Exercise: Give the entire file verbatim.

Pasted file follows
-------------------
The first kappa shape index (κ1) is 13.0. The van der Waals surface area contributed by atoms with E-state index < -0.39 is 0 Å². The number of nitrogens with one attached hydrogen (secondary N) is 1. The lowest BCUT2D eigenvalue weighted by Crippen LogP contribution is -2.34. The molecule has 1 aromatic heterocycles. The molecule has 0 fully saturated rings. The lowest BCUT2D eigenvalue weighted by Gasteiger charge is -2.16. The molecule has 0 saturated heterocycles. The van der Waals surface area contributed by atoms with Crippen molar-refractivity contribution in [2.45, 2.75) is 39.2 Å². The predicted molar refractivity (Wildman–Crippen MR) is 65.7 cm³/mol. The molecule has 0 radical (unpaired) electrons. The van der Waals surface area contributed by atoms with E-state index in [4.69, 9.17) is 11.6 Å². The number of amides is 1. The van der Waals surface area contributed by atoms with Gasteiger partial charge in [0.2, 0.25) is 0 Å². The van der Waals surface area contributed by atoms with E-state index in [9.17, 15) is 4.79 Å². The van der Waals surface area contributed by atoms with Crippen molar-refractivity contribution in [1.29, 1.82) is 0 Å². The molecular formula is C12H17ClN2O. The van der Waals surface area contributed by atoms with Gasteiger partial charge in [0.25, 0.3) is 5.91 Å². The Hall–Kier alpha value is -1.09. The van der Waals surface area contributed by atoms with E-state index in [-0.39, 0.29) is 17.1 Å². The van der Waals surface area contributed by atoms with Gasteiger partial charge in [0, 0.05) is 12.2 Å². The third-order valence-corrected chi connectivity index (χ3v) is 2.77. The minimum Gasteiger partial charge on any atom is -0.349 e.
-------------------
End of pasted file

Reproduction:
The first kappa shape index (κ1) is 13.0. The van der Waals surface area contributed by atoms with E-state index < -0.39 is 0 Å². The number of nitrogens with one attached hydrogen (secondary N) is 1. The lowest BCUT2D eigenvalue weighted by Crippen LogP contribution is -2.34. The molecule has 1 aromatic heterocycles. The molecule has 0 fully saturated rings. The lowest BCUT2D eigenvalue weighted by Gasteiger charge is -2.16. The molecule has 0 saturated heterocycles. The van der Waals surface area contributed by atoms with Crippen molar-refractivity contribution in [2.45, 2.75) is 39.2 Å². The predicted molar refractivity (Wildman–Crippen MR) is 65.7 cm³/mol. The molecule has 0 radical (unpaired) electrons. The van der Waals surface area contributed by atoms with E-state index in [4.69, 9.17) is 11.6 Å². The number of amides is 1. The van der Waals surface area contributed by atoms with Gasteiger partial charge in [0.2, 0.25) is 0 Å². The van der Waals surface area contributed by atoms with E-state index in [9.17, 15) is 4.79 Å². The van der Waals surface area contributed by atoms with Crippen molar-refractivity contribution in [1.29, 1.82) is 0 Å². The molecular formula is C12H17ClN2O. The van der Waals surface area contributed by atoms with Gasteiger partial charge in [0.25, 0.3) is 5.91 Å². The Hall–Kier alpha value is -1.09. The van der Waals surface area contributed by atoms with E-state index in [-0.39, 0.29) is 17.1 Å². The van der Waals surface area contributed by atoms with Gasteiger partial charge in [0, 0.05) is 12.2 Å². The third-order valence-corrected chi connectivity index (χ3v) is 2.77. The minimum Gasteiger partial charge on any atom is -0.349 e.